Some manufacturers really seem to pour it on when it comes to claims about their products and Mountain Hardwear is no exception. They claim that the new-this-season Typhon is “Absolutely Waterproof” with “Zero Water Penetration” (which kind of sounds like the same thing, no?). Claims aside, the Typhon is a great glove for touring or lift service days. It has been my primary glove for most of the season and I am pretty happy with how they perform. We typically see temps not too far below zero C here in the Kootenays so I haven’t yet had the opportunity to test them in extreme cold. I always pack mittens and, from my experience thus far, I don’t think the Typhons would keep my fingers warm below 10 below.
As with many pieces of gear, gloves are doing their job if you don’t notice them. The Typhons are comfortable, dry (haven’t ever wetted out) and allow you to leave them on for all but the most delicate and finicky tasks. For touring, I have taken off the shell on occasion and used the liners on the uptrack. The outer mitt is lined with fuzzy stuff so there are essentially three gloves in one: 1) liner, 2) liner and outer and 3) just outer.
Part of the special sauce in this glove is something they call “OutDry.” This is a process whereby a membrane is bonded directly to the outer gloves’ inner side. This means there are no spaces between the shell and the waterproof membrane so water can’t get in. I have to admit that I don’t entirely understand the mechanics of OutDry. What I do understand is that they have always kept my hands dry and comfy, so something must be at work. Another explanation from Mountain Hardwear on OutDry’s performance involves air. Apparently the system envelopes one’s hand in warm, dry air which “reduces the risk of condensation from excessive perspiration, and maintains stable hand temperature.” Translation? Your hands stay warm and dry.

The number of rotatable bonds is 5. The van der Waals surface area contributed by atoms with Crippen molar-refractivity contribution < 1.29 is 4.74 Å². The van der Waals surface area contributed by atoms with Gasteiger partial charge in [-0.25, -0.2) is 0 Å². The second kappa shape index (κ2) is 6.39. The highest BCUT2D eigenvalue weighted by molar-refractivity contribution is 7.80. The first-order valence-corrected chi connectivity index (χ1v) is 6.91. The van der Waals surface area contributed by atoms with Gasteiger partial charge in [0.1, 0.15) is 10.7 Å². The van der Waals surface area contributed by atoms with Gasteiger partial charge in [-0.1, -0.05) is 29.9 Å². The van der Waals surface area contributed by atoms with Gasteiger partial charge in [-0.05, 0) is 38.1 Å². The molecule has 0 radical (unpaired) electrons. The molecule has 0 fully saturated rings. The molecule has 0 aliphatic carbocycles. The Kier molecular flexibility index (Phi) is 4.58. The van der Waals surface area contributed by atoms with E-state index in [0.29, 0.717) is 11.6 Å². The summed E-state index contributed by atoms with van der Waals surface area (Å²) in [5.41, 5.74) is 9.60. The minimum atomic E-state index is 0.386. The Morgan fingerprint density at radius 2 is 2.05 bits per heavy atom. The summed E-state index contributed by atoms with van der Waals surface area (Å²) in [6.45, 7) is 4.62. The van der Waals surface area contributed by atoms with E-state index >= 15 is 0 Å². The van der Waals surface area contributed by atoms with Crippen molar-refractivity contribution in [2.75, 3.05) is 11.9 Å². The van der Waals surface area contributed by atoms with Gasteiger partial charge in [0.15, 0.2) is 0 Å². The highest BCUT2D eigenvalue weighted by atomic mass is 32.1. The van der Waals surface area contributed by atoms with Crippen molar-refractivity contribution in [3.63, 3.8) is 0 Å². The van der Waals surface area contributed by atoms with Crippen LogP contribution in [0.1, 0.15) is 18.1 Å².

Palms up. Durable goatskin – so far, so good.
Palms down. Breathable, softshell layer. Articulated fingers.
Forward shot showing caribiner fastener finger.
Pulls—yellow for tight, black for loose. Over the cuff gauntlet.
The system exposed. Outers and wool/poly inners.
Liner showing wear on reinfocement patch (a little too soon IMHO)
Typhon on hand 1.
Typhon on hand 2.
Will these gloves change your life and save the world? Probably not. Will they keep your hands happy and do they allow you to perform with a high level of dexterity? Yes! They do what a glove should do. Note that I haven’t taken them out in a torrential downpour to test their “absolute waterproofness” nor will I likely ever. I should add that the Typhons also come equipped with leashes which come off easily if you are a non-leash guy or gal like me. See pros and cons below for more thoughts. (If you are looking for the femal version of the Mountain Hardwear Typhon Glove then look for the Mountain Hardwear Women's Echidna Glove).
Sizes: Small, Medium, Large, Extra Large
Weight: 256 grams/9 oz (large pair)
Colors: Natural/black men, black/black women
A good, solid, mid-weight glove that performs as promised. Three part system allows for flexibility.
Aesthetic is a little “busy” for me but that is entirely subjective. I was a little dissapointed to see the reinforcement peel of the liner a this stage. Gloves are a little tricky to get off sometimes—the liner comes out on your hand when you don’t want it to. I can never remember which pull does what. Some gloves have different pulls on different sides of the gauntlet. This could be easier to remember, for morons like me, than the colour-coded system.
Fit / Dexterity 1.5/2
Quality / Price 2/2
This is only our opinion. Do you disagree? Did we miss something? Are we totally out to lunch? Join the discussion in the forums here, and let us know what you think. People like/dislike gear for different reasons so chime in and we'll get a well-rounded evaluation.